• Couples with access to and understanding of contraception generally have fewer children
    • Value systems and cultural norms play critical roles
    3.3.3 What Determines Family Size?
    • Death rates correlate mainly with health factors
    • Death rates can be reduced by:
      • Better sanitation
      • Better hygiene
      • Cleaner drinking water
      • Availability of antibiotics and immunizations
      • Availability of insecticides
      • Improvements in medical and public health technologies
    • Death rates rise with epidemics (HIV/AIDS, Black Death)
    • Life Expectancy
      • Number of years a person may expect to live in an environment
      • United States Life Expectancy in 2007
        • 80 years for Women
        • 75 years for Men
    3.3.4 What Determines Death Rates?
  •  
  • Life Expectancy
    • Rate of population change has been affected throughout history by natural disasters, diseases, and wars
    • With birth rates higher than death rates, the trend has been one of growth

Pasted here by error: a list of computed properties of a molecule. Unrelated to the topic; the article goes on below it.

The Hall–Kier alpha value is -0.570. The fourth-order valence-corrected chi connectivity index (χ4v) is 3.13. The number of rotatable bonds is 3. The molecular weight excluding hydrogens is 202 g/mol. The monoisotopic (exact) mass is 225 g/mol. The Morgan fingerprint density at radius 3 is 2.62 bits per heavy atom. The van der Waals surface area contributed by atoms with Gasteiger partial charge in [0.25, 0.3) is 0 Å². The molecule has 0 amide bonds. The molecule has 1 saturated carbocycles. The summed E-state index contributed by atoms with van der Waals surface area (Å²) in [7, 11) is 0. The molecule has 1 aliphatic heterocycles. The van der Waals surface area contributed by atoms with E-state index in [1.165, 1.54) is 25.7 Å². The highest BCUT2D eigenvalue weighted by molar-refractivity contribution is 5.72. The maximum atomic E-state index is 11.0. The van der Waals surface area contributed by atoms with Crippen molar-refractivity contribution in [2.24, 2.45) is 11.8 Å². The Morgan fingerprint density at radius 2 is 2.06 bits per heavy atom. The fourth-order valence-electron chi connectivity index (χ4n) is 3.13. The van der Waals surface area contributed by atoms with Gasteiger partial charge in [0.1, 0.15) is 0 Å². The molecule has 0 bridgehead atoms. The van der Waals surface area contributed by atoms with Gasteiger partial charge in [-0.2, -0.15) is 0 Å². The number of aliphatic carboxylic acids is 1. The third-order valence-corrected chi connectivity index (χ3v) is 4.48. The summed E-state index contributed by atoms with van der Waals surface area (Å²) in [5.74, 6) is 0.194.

• Doubling Time
      • Number of years required for the human population to double
      • Computed by dividing 70 by the growth rate
      • As of 2007, the global population change rate of 1.2% means a doubling time of 58 years
    3.3.5 The Rate of Population Change
  • Natural Rate of Population Change Population change rates are highest in the countries of Africa and other regions of the developing world and lowest in the more affluent countries.
    • If the birth rate is high and the death rate is low, the population surges
      • This scenario has been occurring since around 1800